Posts Tagged ‘Europe’

 

 

Undersupply replaced a decade-long era of oversupply with autumn 2012’s harvest and the inevitable prices hikes will hurt the entry-level market. Meanwhile global demand continues to rise.

TWEETS OF the “OMG! We’re going to run out of wine!” variety greeted reports in the autumn of 2012 that grape harvests in the Northern Hemisphere had widely fulfilled predictions of shortfalls across a sweep of major wine-producing regions. This compounded earlier Southern Hemisphere shortfalls at a time when global consumption is growing. Without question, the headline figures made for sobering reading, especially after a decade or more of oversupply being the norm.

As 2012 European harvest volumes were confirmed, the International Organisation of Vine and Wine (OIV) estimated that total global output had fallen from 264.2 million hectolitres in 2011 to 248.4m hl in 2012, representing the lowest level since 1975, when the body began tracking these figures.

 

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Fine wine coming soon!

 

 

The Mediterranean may one day no longer be suitable for wine production

Vino connoisseurs, take note: Your next fine wine might come from Yellowstone or Canada. Climate change is quickly making it harder for some of the most famous wine-making regions in the Mediterranean to produce grapes, according to a new study published Monday.
Nearly three quarters of the world’s wine-producing regions might become unsuitable for grape production by 2050, according to the study, published in Proceedings of the National Academy of Sciences.

“Climate change has the potential to drive changes in viticulture that will impact Mediterranean ecosystems and to threaten native habitats in areas of expanding suitability,” the study suggests.

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Planting Rights “Not My Priority” Says Commissioner

Europe’s agriculture chief steps back from the thorny issue of vineyard planting.

The European Commissioner for Agriculture, Dacian Ciolos, has announced he no longer wants to deal with the controversial question of planting rights in Europe. Instead, he is handing over responsibility for the issue to member states and the European Parliament.

In a report submitted to the commission last Friday, a high-level group of experts concluded that maintaining a system of planting rights was an “absolute necessity” for the European Union. The conclusion was a slap in the face for the commission, which had recommended the complete liberalization of vine growing in the 2008 European Wine Reform.

The experts received further support on the issue of maintaining planting rights on Wednesday. At a meeting of European ministers of agriculture, “the majority of states” backed their stand, an insider revealed.
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A wet spring and a hot, dry summer lowered grape quantities across the Italian peninsula and kept winegrowers working hard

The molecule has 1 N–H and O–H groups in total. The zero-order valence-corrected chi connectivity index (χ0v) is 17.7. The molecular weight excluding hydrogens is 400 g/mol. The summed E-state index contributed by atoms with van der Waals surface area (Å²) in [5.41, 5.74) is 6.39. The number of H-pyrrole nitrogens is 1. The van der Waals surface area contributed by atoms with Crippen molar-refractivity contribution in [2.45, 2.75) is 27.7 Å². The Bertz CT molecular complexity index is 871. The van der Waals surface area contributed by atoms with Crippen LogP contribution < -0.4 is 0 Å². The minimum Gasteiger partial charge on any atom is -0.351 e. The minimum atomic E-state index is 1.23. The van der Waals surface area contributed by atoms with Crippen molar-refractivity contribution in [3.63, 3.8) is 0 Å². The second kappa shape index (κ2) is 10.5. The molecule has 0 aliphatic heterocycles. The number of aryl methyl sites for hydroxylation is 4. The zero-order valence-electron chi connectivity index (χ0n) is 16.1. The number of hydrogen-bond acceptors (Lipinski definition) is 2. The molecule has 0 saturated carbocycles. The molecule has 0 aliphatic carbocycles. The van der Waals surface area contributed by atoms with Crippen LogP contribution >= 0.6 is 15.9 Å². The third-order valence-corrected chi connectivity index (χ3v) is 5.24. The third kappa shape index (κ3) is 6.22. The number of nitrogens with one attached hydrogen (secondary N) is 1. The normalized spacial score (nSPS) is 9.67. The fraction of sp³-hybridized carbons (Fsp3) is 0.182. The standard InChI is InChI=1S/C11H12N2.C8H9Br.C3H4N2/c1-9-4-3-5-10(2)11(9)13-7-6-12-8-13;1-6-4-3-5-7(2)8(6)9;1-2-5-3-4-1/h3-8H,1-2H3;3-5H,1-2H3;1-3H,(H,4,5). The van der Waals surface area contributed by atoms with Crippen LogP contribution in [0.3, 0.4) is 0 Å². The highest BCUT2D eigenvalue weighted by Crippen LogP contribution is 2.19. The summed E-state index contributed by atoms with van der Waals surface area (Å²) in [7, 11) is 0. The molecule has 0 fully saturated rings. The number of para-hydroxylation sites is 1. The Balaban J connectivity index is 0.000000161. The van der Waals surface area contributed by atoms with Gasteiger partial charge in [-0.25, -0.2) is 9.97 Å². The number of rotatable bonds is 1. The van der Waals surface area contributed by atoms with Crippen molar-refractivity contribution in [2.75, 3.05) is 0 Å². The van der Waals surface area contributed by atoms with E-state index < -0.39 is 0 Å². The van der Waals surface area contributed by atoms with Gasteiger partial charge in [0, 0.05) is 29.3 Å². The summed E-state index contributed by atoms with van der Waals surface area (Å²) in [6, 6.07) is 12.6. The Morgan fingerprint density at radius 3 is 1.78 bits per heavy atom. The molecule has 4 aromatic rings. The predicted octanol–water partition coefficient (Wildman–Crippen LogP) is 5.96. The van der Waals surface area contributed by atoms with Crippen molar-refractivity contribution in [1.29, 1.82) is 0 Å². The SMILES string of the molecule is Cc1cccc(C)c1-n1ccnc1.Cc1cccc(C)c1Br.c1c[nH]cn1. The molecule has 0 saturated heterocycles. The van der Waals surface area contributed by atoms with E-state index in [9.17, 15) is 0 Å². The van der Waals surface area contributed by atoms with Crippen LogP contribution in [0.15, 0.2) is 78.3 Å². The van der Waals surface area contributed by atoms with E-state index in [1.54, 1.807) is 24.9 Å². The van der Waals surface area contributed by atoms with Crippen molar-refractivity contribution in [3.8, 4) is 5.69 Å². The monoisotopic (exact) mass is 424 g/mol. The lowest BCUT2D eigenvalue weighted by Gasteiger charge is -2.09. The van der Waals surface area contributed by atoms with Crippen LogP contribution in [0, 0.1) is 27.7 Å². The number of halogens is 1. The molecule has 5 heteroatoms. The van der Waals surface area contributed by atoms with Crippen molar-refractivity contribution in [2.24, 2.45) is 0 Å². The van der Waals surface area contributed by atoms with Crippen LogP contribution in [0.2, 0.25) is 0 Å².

Italian Wine Harvest 2012.

Italian Wine Harvest 2012.

Harvest. For winemakers, no other word is loaded with so much potential and anticipation. After a long growing season of endless work in the vineyards, harvest means pencils down, time’s up. And no matter how hard you have labored all year, at the end of the day, nature usually has the last word.

In the fourth of five 2012 vintage reports, winemakers across the Italian boot are reporting a promising vintage after a year of hard work. A wet spring in many regions lowered yields by as much as 40 percent. A long, hot summer put vines under drought stress, which meant growers had to be careful to protect the fruit and let it hang long enough to ripen. As for final quality in the bottle—it’s too early to know. But here’s a sneak peek.
• The Northeast
• Piedmont
• Southern & Central Italy
• Tuscany

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From the Iberian Peninsula to Germany, wine growers faced low quantities of grapes and a lot of work in the vineyards.

Europe's bad 2012 Wine Harvest

Europe’s bad 2012 Wine Harvest

Harvest. For winemakers, no other word is loaded with so much potential and anticipation. After a long growing season of endless work in the vineyards, harvest means pencils down, time’s up. And no matter how hard you have labored all year, at the end of the day, nature usually has the last word.

In the last of five 2012 vintage reports, vignerons in key European wine regions are reporting low yields. In Germany, wet weather created constant work in the vineyards. In Austria, Spain and Portugal, drought was the main factor, reducing the crop and challenging growers to nurture ripe, balanced fruit. Quality looks good, quantity not so much. As for final quality in the bottle—it’s too early to know. But here’s a sneak peek.
• Austria
• Germany
• Portugal
• Spain

Read on…